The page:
Create 8-bit Tunes with ESP8266!

Reporting from Shanghai, China
Jun 12, 2019

Wanna bring back 8-bit music with a gadget that can add such visual feedback as musical notes and lyrics? Here’s how!

Chipmusic, also known as 8-bit music or chiptunes, is  a kind of electronic music that is characteristic of the 1980s early home computers and videogame sounds. The chiptune sound is associated with 8-bit, which is the technological architecture of the used platforms. Chip musicians, on the other hand, are a twenty-first century online and transnational network of musicians who are geographically dispersed across more than thirty countries worldwide, but well-connected over the Internet. It seems as if ericBcreator posted a recent project on especially for them, as it puts 8-bit music to the epicenter of digital creativity.

In fact, the above-mentioned project  is an Arduino/ESP library for playing melodies, with such visual feedback as musical notes or lyrics (user-programmable feature).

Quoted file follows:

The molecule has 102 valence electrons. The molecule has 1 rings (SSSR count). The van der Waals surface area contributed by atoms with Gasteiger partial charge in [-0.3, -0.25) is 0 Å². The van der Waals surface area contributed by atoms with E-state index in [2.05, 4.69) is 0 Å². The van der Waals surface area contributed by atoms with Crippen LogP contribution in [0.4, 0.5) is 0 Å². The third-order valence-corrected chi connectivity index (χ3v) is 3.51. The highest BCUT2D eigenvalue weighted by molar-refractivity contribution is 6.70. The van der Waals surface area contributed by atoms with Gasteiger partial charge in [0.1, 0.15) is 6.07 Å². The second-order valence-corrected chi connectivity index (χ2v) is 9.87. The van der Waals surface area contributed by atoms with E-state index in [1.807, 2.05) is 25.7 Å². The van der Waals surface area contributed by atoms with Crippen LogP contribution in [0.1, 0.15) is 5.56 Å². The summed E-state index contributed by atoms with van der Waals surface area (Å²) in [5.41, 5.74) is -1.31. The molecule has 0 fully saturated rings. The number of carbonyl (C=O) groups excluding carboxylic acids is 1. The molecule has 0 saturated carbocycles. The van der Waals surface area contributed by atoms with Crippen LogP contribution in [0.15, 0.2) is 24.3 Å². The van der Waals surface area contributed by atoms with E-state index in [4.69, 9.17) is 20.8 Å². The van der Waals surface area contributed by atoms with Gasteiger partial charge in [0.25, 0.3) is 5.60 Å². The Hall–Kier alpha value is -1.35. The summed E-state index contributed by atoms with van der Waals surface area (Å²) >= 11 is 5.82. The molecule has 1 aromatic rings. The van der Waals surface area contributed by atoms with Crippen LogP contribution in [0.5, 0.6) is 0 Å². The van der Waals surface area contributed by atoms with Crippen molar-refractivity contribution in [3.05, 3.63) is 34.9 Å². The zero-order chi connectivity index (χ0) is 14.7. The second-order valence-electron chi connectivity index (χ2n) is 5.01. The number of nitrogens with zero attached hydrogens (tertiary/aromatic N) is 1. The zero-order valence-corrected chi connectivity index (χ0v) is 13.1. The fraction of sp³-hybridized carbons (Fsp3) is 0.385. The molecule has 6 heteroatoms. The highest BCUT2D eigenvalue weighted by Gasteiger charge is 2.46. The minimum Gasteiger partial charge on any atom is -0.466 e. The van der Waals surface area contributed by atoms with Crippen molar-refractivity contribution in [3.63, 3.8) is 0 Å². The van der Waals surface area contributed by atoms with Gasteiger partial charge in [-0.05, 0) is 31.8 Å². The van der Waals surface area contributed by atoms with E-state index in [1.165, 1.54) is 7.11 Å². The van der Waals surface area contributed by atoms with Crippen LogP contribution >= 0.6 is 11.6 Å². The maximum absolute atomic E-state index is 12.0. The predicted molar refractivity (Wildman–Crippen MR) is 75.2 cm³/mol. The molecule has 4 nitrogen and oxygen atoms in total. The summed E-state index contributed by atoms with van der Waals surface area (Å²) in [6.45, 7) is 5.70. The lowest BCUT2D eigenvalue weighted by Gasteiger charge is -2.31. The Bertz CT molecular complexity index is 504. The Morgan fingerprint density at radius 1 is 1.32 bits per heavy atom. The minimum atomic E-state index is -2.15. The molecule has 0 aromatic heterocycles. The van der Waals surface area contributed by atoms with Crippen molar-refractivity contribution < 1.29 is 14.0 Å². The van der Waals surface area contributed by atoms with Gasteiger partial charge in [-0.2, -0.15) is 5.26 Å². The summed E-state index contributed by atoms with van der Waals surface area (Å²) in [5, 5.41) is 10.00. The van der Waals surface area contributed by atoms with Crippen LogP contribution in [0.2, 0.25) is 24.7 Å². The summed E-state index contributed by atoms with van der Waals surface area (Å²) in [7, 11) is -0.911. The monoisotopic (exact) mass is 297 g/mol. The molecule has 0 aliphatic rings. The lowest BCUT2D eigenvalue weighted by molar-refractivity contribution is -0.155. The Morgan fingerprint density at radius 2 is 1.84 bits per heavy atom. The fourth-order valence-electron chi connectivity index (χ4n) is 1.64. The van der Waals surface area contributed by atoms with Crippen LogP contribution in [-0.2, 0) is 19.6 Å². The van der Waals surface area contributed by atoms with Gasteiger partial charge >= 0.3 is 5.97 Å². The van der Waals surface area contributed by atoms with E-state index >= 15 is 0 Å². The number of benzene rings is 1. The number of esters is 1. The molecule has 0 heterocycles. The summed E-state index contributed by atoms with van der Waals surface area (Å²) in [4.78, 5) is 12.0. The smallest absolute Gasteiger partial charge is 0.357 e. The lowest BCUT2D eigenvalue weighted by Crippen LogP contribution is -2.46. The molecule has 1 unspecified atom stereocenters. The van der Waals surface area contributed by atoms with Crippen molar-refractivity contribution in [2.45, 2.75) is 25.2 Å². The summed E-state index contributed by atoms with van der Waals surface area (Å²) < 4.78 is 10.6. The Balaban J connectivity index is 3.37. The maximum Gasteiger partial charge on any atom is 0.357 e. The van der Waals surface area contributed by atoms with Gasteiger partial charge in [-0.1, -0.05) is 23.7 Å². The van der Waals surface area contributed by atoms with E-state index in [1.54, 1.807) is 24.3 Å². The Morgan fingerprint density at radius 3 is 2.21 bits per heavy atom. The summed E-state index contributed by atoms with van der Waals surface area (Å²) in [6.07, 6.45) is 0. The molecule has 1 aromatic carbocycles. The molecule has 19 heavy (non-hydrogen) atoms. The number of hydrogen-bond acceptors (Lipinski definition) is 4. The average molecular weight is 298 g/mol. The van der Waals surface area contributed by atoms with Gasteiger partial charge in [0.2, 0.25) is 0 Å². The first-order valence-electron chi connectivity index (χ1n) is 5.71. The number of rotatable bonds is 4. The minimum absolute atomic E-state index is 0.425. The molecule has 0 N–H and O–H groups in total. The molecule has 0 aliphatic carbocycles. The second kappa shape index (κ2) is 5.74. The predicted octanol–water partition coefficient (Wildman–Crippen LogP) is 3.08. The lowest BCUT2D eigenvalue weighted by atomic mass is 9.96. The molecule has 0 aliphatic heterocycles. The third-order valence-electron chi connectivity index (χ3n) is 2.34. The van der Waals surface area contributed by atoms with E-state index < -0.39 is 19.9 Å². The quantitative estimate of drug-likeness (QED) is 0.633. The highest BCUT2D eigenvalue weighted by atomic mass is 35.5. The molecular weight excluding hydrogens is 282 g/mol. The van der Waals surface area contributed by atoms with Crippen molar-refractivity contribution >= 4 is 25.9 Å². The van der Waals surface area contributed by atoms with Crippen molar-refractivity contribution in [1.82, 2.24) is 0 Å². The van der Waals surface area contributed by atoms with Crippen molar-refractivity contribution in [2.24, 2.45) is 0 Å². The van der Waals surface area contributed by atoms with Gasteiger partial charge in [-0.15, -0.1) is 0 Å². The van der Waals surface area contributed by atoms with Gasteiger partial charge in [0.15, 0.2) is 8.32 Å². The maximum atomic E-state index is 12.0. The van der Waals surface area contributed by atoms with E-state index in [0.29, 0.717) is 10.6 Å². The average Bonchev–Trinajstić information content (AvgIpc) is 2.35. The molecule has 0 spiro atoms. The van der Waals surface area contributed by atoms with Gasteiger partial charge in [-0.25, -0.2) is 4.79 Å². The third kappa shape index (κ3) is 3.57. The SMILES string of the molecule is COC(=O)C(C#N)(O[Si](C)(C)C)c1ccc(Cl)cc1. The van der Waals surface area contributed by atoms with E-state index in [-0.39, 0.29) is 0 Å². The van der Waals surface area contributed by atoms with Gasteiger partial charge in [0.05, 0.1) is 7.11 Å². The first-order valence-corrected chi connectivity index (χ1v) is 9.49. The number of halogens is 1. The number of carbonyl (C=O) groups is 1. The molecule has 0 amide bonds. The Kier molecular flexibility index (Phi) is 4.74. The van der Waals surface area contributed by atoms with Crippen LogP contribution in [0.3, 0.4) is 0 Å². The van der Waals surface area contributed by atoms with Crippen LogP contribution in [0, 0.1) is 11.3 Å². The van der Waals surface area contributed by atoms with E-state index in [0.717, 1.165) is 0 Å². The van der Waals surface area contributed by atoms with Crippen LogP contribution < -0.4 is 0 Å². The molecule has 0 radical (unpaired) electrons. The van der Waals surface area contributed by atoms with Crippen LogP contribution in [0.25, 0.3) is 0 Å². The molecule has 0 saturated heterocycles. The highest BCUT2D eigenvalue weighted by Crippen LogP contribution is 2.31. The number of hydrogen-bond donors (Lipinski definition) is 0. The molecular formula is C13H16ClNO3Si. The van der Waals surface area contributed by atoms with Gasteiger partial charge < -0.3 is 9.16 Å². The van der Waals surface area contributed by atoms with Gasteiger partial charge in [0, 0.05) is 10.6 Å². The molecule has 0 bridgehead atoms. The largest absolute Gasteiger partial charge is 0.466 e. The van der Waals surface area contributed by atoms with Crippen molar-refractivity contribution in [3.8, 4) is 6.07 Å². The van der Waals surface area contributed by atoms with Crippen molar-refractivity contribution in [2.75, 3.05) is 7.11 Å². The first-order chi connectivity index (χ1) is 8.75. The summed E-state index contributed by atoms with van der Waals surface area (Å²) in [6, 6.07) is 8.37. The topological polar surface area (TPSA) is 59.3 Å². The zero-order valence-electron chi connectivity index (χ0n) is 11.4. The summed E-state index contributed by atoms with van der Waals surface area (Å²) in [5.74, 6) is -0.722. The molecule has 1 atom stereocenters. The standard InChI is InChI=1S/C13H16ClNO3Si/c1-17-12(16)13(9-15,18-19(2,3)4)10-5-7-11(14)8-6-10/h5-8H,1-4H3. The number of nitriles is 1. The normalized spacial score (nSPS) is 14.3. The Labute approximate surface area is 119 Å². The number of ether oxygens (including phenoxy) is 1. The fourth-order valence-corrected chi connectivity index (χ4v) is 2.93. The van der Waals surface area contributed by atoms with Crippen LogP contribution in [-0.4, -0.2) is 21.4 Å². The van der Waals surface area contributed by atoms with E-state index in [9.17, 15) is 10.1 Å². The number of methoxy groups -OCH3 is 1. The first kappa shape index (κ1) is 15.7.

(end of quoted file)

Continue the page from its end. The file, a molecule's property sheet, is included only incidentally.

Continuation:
The specific project posted on uses the ESP8266-based Wemos D1 mini, but it can work with other Espressif or Arduino development boards, as well. Through a buzzer or small speaker, this gadget  plays melodies programmed with notes, rests and other commands that are similar to the old BASIC PLAY() command. It can also provide visual feedback displaying on 8x8 LED matrices the musical notes, while they are being played, or the lyrics that go with the resulting tune.

The playback engine is fairly enhanced, as it supports the most frequently-used musical values (ranging from whole notes to sixty-fourth notes), triplets, dotted notes and rests, as well as flats, sharps, octaves, legato, staccato, tempo and transpose functions.

The schematic diagram for a  Wemos D1 mini is shown below:


To access the code and all the details about this project, you can click here. To watch a YouTube video demonstrating a number of tunes programmed with the gadget described in this article, you can click here.

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